It’s a small lake, with no lifeguard, a rough beach and a raft built by volunteers. But on a summer day, you won’t find cleaner water or fresher air anywhere, and the sunsets take your breath away.
MARLBORO, Vermont — South Pond is off a dirt road officially known as Cowpath 40. The signs read just C.P. 40, because the “Cowpath 40” signs kept disappearing. It’s a small lake, with no lifeguard, a rough beach and a raft built by volunteers. But on a summer day, you won’t find cleaner water or fresher air anywhere, and the sunsets take your breath away.
The people at South Pond tend to be cheery and nice: Who wouldn’t be on such a lovely mid-summer’s day? Nobody locks up their boats here. They drag their kayaks and canoes into the woods near the beach and leave them there all season — sometimes over the winter — without so much as a $10 padlock and six feet of chain. Maybe people figure they aren’t worth stealing, or maybe they just like and trust their neighbors.
There a lot of places like South Pond, places where the living is easy, if only for an afternoon. They are the summer places, where we get away from it all. We find them at bigger lakes that can handle bigger boats, at sandy beaches from coast to coast. It can be a campground in the mountains, a luxury resort, a state park, a “tar beach” rooftop retreat in the heart of the city.
At most summer places, we rub elbows with the kinds of people we don’t see much back on the job, and we do our best to get along. Strangers share jokes and leftover firewood. If a toddler starts to wander in too deep, whoever’s closest lends a hand. Nobody’s looking for a fight and, if we’re lucky, no one talks politics.
A sign at South Pond asks people to take their cell phone calls in the field behind the beach, a small nod to tradition. But you can still find plenty of people squinting at their phones in the summer glare — checking their email, texting their friends, following their social media favorites. It’s gotten harder to get away from it all now that it all fits neatly in your pocket.
Our phones also bring our media bubbles with us to our summer places, which means that our vacation spots are no longer an escape from the unending national argument or the mess in Washington.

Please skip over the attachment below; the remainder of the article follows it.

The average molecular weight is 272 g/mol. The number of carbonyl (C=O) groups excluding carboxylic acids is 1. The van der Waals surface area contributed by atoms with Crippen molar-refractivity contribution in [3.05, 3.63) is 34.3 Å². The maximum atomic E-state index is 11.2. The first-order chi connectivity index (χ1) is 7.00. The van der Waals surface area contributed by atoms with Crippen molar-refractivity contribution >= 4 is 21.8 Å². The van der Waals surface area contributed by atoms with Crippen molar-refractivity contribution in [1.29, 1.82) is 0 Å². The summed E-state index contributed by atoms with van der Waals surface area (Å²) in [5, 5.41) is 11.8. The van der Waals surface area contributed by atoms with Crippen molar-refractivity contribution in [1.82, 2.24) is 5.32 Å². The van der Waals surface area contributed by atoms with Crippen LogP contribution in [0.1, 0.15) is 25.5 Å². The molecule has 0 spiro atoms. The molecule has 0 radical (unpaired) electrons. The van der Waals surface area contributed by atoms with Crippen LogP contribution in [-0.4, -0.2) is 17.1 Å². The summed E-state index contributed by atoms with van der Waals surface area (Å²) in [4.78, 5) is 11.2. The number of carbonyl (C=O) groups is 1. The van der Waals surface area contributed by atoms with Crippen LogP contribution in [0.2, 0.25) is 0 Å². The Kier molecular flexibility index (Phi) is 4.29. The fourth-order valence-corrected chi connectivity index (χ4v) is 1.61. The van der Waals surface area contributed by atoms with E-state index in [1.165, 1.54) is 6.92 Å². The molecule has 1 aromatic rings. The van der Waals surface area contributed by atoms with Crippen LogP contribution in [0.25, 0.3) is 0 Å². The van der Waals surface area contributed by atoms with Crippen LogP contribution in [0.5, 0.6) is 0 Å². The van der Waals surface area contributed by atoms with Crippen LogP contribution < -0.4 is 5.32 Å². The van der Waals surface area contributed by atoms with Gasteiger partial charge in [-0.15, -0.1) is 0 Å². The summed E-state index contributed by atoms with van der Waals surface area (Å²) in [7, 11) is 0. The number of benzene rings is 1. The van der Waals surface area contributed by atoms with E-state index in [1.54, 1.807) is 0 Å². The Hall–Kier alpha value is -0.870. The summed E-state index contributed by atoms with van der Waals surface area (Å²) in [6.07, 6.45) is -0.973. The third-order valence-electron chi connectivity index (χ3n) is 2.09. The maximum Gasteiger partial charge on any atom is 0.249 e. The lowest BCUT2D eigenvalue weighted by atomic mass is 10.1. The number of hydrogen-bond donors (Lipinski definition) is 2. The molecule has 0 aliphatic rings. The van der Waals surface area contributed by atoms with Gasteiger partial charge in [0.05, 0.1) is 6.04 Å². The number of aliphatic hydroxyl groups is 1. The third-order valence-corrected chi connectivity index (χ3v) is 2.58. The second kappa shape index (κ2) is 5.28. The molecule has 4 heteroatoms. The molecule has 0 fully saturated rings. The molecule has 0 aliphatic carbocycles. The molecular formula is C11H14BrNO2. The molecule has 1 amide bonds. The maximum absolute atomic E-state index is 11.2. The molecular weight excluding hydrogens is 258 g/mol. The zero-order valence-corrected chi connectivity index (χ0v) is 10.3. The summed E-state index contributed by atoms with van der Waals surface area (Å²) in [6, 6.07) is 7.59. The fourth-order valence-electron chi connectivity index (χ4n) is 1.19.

In Washington, all the talk is about things that are broken. The economy is broken. The political system is broken. The Congress is broken. But is America broken?
On “Meet the Press” the other day, the talk was of divisions, illustrated neatly in charts and maps. Americans are more ideological than any time in memory. Liberals and conservatives are separating by where they live and whom they marry. Republicans are divided between populists and conservatives. Democrats are divided between the Sanders grassroots and the Clinton establishment. People of both parties have developed a visceral dislike for people of the opposite persuasion.
“It's like we're heading for a national divorce,” warns David French of the National Review. “Not anytime soon, but the trends are that we're separating from each other and we don't like each other. And we don't watch what each other watches on television. We're beginning to self-segregate.”
Maybe. But in our summer places, where people put aside their grudges and just have fun, America still feels pretty solid. I’ve had the good fortune of spending time in several summer places this year — Saratoga Springs, New York, the Poconos and Allegheny Mountains in Pennsylvania, the coast of Maine — and have yet to hear a cross word spoken.
Arlie Russell Hochschild talks about the “empathy wall” dividing Americans. Separated by world view, geography and media preferences, we’ve lost the ability to walk in the shoes of our political opponents. So the few things we disagree about become more important than the many things we share, and we lose the ability to talk with each other with respect.
A sociologist at the University of California in Berkeley with typically progressive views, Hochschild moved to St. Charles, Louisiana, to live among the tea partiers for several years, hoping to unlock the “paradoxes” in their thinking.
Her earnest effort to breach the empathy wall, described in her new book, “Strangers in Their Own Land,” still comes across as condescending, and I doubt her tea party friends will enjoy it. Conservatives are extra-sensitive about condescension. They seem more bothered by the left’s condescension than liberals are by the right’s contempt. But there I go, fanning the flames of division.
A better plan is to follow a cowpath to a summer place, while there’s still some summer left. So I’m off to Montana. Find a summer place of your own, and look up from your phones. America is still here.
— Rick Holmes can be reached at firstname.lastname@example.org. You can follow his journey at www.rickholmes.net. Like him on Facebook at Holmes & Co, on follow him on Twitter @HolmesAndCo.